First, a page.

and the Holocaust was applied in several lengthy court
proceedings. At the 60th anniversary of the Second Republic
in 2006, President Heinz Fischer ruled "as an established
truth" that Austria was not a victim, but a practitioner
during World War II.
Abduction and abuse cases
Two serious abduction and assault cases that rolled up
shook both Austria and the outside world and led to
multi-level debate; possible features of the social
structure were one of the topics. In 2006, 18-year-old
Natascha Kampusch managed to escape from her kidnapper,
Wolfgang Priklopil, who had held her captive for over eight
years. He committed suicide immediately after the escape.
Josef Fritzl was sentenced to life in prison for the
crime that was rolled up in 2008. For 24 years, he kept his
daughter Elizabeth locked in a basement bunker under the
family's house, where he had seven children with her; three
of them had lived their entire lives in captivity.
Right radical progress
In the summer of 2008, the Christian Democratic Party
broke the ÖVP with its coalition partner, the Social
Democratic SPÖ. The background was a change in the SPÖ's EU
policy, in which the party would now submit all treaty
issues to the referendum and no longer be decided by the
National Assembly; internal tensions in the party had been
intensified following the vote in which Irish voters set
foot for the Lisbon Treaty.
New elections were held in September, just two years
after the last election. Here, both SPÖ and ÖVP achieved
their weakest results since 1945, respectively 30 and 26 per
cent. In December, however, the two traditionally dominant
parties in Austrian politics formed a new coalition
government, now under the leadership of SPÖ's Werner Faymann.
The two largest radical immigration-critical parties had the
greatest progress in the election, ending up a total of 29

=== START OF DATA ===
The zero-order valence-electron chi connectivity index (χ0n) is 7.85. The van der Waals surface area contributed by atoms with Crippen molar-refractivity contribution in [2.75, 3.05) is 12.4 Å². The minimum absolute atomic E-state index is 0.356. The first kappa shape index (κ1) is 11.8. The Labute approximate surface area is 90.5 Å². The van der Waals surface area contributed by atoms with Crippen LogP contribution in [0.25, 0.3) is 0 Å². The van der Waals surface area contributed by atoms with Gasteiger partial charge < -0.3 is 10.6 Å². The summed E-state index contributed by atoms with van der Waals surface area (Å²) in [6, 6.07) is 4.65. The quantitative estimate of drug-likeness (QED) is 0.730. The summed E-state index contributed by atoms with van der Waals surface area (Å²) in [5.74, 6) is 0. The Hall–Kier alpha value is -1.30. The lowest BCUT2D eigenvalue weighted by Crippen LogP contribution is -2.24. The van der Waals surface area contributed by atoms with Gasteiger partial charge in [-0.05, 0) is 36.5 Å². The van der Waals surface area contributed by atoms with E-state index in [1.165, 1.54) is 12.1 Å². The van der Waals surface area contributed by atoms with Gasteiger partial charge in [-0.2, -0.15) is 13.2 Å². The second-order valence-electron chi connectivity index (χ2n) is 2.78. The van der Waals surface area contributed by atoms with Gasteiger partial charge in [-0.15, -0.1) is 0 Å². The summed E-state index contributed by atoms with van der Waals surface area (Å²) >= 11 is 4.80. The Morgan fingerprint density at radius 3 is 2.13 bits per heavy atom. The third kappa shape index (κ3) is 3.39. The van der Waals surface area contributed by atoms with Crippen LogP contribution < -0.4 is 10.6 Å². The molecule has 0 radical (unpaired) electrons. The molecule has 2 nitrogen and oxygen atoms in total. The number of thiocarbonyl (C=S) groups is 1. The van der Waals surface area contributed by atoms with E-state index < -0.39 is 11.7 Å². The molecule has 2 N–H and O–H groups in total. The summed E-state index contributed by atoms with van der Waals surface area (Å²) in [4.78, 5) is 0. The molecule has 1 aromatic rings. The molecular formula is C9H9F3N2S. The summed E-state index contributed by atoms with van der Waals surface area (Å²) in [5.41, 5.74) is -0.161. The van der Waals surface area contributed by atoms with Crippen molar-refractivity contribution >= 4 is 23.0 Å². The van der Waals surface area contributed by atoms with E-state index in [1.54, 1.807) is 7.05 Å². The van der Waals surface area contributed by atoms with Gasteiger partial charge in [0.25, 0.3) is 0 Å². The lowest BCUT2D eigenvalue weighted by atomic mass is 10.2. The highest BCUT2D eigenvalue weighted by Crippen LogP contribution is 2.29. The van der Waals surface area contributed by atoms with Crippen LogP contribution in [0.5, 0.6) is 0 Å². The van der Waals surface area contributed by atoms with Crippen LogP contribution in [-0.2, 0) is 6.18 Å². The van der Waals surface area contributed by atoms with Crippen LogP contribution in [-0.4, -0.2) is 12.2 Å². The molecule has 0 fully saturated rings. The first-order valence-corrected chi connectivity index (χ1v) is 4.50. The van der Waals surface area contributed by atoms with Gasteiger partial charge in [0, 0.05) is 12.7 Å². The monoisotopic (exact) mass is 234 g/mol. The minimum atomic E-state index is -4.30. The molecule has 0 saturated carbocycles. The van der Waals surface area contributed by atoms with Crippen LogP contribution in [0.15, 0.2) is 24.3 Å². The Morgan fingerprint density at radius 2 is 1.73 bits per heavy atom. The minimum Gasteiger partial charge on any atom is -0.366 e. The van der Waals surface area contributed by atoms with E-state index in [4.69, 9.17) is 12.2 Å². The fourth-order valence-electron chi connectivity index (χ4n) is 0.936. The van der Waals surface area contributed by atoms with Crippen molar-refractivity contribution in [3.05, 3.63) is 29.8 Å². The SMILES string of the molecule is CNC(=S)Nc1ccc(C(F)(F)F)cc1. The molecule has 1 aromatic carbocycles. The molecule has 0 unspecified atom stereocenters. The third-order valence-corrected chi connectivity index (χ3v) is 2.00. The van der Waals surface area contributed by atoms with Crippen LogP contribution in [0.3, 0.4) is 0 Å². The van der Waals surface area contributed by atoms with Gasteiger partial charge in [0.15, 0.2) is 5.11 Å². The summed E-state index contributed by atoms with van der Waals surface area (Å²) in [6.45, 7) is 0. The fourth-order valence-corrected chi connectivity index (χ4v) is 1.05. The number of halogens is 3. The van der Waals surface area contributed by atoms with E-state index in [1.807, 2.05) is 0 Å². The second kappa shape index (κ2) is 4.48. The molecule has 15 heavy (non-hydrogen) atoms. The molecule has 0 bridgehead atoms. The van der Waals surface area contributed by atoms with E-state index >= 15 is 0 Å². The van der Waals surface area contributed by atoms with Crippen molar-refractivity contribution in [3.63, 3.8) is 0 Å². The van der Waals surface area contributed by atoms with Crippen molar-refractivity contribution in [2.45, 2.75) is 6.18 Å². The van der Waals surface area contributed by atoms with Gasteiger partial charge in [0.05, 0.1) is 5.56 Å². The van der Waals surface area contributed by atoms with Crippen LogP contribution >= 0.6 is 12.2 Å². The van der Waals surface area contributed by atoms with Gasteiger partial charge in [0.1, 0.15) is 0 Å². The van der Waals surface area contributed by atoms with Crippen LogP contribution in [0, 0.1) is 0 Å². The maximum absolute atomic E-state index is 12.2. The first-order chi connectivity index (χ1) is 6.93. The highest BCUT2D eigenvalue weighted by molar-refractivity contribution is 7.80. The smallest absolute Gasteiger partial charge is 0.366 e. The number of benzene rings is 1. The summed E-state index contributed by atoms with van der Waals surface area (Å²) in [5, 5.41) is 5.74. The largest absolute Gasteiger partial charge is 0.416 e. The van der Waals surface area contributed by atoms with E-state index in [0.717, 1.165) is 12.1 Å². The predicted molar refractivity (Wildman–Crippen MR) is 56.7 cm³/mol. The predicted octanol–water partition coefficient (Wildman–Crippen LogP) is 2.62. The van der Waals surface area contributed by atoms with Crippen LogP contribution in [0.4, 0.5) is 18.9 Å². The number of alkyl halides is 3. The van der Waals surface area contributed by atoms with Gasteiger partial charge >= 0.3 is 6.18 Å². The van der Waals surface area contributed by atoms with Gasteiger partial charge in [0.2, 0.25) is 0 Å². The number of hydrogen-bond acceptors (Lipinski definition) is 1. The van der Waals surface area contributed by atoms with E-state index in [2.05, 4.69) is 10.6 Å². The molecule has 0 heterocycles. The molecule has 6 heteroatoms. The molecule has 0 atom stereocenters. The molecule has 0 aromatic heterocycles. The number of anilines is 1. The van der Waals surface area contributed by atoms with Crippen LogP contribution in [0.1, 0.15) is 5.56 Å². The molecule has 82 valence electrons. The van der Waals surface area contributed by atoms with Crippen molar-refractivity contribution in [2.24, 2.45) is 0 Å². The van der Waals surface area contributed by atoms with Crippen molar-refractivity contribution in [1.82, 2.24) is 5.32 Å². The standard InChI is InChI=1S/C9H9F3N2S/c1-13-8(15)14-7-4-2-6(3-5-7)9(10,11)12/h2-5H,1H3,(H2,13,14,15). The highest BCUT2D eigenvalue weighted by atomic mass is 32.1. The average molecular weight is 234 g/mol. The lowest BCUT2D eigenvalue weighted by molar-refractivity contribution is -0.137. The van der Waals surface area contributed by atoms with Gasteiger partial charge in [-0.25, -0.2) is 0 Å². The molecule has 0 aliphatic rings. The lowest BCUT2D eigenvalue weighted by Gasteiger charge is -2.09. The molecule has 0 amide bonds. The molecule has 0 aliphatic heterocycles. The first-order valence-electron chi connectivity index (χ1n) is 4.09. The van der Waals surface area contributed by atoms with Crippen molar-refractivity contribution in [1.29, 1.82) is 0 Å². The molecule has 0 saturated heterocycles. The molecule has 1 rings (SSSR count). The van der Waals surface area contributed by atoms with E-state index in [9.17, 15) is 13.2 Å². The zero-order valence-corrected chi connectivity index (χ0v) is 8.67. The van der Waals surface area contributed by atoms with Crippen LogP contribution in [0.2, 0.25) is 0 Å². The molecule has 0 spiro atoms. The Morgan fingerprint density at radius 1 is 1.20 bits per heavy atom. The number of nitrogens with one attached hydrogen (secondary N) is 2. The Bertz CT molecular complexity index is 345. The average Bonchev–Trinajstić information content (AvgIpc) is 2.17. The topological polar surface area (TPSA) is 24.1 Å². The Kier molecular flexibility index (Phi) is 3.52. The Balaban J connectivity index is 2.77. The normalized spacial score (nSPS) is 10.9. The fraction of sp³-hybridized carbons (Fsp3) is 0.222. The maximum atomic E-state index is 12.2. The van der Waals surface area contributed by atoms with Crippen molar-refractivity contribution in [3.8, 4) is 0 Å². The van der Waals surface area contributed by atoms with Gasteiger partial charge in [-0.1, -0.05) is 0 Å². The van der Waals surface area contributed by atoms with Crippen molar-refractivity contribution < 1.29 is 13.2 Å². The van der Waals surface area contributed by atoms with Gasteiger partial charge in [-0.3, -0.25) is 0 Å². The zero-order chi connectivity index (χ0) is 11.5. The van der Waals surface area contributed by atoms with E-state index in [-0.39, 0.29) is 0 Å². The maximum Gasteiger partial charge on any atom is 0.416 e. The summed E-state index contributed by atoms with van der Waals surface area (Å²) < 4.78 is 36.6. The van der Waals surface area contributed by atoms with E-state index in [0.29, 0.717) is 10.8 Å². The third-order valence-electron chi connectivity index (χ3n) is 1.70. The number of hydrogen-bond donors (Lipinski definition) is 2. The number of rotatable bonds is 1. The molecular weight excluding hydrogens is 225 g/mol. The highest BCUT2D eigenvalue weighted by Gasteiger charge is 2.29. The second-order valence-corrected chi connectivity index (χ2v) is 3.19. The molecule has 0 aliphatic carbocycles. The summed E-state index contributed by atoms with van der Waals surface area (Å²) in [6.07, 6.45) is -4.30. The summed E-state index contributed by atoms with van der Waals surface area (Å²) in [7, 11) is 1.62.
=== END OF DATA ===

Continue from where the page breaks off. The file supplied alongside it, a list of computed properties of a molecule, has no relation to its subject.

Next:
per cent of the vote - 43 per cent in the electorate under
40 years. For the first time, young people between the ages
of 16 and 18 could also vote in this election. The
right-wing radical figure for many years, Jörg Haider, lost
his life in a car accident shortly after the election, and
25,000 people attended the funeral in Klagenfurt in the
state of Carinthia.
Immigration wave and Ibiza affair
In 2015, the Austrian Kernel government (SPÖ and ÖVP)
supported German Chancellor Angela Merkel's open door policy
and welcomed around 90,000 refugees, most from Syria.
However, due to strong political opposition, especially from
the FPÖ, the government quickly turned and tightened in the
In the 2016 federal presidential election, Alexander Van
der Bellen (former leader of the Die Grünen party) won by
barely any margin over the right-wing FPÖ politician Norbert
Hofer, during an election campaign in which immigration
policy was one of the main issues. However, the election was
declared invalid by the Austrian Constitutional Court for
irregularities in the counting of advance votes. Van der
Bellen won the re-election in December 2016 by a larger
At the November 2017 parliamentary election, support for
the party Die Grünen collapsed. ÖVP and FPÖ stepped forward
and formed a bourgeois government under Chancellor Sebastian
Kurz. However, Sebastian Kurz's bourgeois government fell in
May 2019 after FPÖ leader Heinz-Christian Strache had to
withdraw from the government as a result of the so-called
Ibiza affair. ended with success for ÖVP, Die Grüne and the
Liberals (NEOS), and decline for FPÖ and the Social
After a hundred days of negotiations, FPÖ and Die
Grünen entered a coalition government, for the first
time in Austria's history. Sebastian Kurz once again led the